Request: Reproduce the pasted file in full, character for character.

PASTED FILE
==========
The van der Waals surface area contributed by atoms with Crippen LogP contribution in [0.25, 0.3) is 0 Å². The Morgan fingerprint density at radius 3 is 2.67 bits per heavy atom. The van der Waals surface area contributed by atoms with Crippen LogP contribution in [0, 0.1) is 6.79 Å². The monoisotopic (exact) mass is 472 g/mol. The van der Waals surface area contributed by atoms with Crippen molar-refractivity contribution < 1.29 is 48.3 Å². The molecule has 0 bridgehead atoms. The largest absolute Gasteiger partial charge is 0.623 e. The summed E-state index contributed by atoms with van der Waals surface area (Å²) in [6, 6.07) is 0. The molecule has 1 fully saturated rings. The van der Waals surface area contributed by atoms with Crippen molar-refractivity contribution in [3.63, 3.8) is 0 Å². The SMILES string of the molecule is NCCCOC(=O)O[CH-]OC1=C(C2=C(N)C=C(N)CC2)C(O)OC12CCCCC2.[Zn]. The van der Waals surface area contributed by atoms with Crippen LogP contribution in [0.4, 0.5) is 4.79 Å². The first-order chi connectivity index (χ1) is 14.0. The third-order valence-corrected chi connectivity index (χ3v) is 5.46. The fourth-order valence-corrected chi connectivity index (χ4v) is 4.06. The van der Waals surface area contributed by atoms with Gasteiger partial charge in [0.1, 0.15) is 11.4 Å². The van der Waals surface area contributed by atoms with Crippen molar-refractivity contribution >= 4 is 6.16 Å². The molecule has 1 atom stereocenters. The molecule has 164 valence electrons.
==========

The van der Waals surface area contributed by atoms with Crippen LogP contribution in [0.25, 0.3) is 0 Å². The Morgan fingerprint density at radius 3 is 2.67 bits per heavy atom. The van der Waals surface area contributed by atoms with Crippen LogP contribution in [0, 0.1) is 6.79 Å². The monoisotopic (exact) mass is 472 g/mol. The van der Waals surface area contributed by atoms with Crippen molar-refractivity contribution < 1.29 is 48.3 Å². The molecule has 0 bridgehead atoms. The largest absolute Gasteiger partial charge is 0.623 e. The summed E-state index contributed by atoms with van der Waals surface area (Å²) in [6, 6.07) is 0. The molecule has 1 fully saturated rings. The van der Waals surface area contributed by atoms with Crippen molar-refractivity contribution in [3.63, 3.8) is 0 Å². The SMILES string of the molecule is NCCCOC(=O)O[CH-]OC1=C(C2=C(N)C=C(N)CC2)C(O)OC12CCCCC2.[Zn]. The van der Waals surface area contributed by atoms with Crippen LogP contribution in [0.4, 0.5) is 4.79 Å². The first-order chi connectivity index (χ1) is 14.0. The third-order valence-corrected chi connectivity index (χ3v) is 5.46. The fourth-order valence-corrected chi connectivity index (χ4v) is 4.06. The van der Waals surface area contributed by atoms with Gasteiger partial charge in [0.1, 0.15) is 11.4 Å². The van der Waals surface area contributed by atoms with Crippen molar-refractivity contribution >= 4 is 6.16 Å². The molecule has 1 atom stereocenters. The molecule has 164 valence electrons.